Haemophilus influenzae type B, or Hib, causes pneumonia or meningitis, a life-threatening bacterial infection of the tissues that cover the brain. These bacteria may also cause serious skin and bone infections.

Children need three or four doses of the Hib vaccine starting when they’re 2 months old. The vaccine series is finished by the time they are 15 months old.

Pneumococcal conjugate vaccine (PCV13)

Pneumococcus is a type of bacteria that can cause ear, blood, and lung infections, and meningitis. Each child receives four doses of the PVC13 vaccine: at 2 months, 4 months, 6 months, and 12 to 15 months.


Infection with rotavirus may lead to serious diarrhea and even severe dehydration. You can protect your child with the rotavirus vaccine, which is given by mouth, in two or three doses. Your baby will receive these shots by the time they are 6 months old.


Flu viruses are constantly changing, so flu shots are different each year. Everyone 6 months or older should get an annual flu shot. Children under 9 years of age need two doses the first year they get the vaccine to ensure they have an immune response that will protect them. Children 9 years or older only need one dose.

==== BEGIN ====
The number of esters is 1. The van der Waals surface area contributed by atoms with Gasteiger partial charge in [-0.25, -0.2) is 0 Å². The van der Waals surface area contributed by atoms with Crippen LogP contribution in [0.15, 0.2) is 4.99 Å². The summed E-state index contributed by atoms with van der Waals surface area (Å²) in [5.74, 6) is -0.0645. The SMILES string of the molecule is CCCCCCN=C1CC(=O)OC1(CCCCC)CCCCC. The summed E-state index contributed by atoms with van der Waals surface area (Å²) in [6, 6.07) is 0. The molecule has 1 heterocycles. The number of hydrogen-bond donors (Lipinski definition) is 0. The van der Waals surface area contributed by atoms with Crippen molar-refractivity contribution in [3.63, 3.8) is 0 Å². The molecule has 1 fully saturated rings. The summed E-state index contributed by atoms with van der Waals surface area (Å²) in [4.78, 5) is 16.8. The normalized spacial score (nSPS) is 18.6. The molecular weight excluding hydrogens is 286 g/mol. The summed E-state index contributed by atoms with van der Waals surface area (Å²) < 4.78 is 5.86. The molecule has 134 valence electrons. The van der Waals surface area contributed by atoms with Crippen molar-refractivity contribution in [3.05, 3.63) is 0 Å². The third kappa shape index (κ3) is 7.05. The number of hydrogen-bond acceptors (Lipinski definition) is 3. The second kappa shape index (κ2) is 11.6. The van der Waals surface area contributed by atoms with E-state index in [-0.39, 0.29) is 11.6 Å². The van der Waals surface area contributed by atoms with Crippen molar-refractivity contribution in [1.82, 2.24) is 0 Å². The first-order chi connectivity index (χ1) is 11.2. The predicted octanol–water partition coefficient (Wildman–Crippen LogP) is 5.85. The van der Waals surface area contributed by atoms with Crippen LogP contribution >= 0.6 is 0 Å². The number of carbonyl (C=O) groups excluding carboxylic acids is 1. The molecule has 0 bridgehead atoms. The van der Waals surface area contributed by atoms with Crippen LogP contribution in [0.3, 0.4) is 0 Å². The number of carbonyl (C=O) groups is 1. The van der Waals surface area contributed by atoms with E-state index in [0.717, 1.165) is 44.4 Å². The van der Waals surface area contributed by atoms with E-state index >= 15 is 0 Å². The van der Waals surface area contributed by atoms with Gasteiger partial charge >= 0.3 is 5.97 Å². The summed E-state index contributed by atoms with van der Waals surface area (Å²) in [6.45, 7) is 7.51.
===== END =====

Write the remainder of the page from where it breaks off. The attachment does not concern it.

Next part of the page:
Hepatitis A

Hepatitis A is a serious disease that affects the liver. Starting at age 1, children receive two doses of this vaccine at least six months apart.

Measles, mumps, rubella

The MMR vaccination protects against three diseases: measles, mumps, and rubella. They are a group of infectious diseases that can cause fever, rash, and sometimes serious consequences such as brain damage or birth defects. All children get two doses: the first at 12 to 15 months, and the second dose at 4 to 6 years. It may be combined with the chickenpox vaccine in a combination MMRV shot.

If there is a measles or mumps outbreak in your community, your child may need an additional dose.


The varicella, or chickenpox, vaccine protects against chickenpox. Babies should get the vaccine after their first birthday. One shot is given between 12 and 15 months, and a second is given when the child is 4 to 6 years old. If the child has had the disease before they have received the vaccine, then they do not need to receive the vaccination.

The chickenpox vaccine may be given separately or may be given as part of the combination vaccine, MMRV, which protects against chickenpox as well as measles, mumps and rubella.

Meningococcal ACWY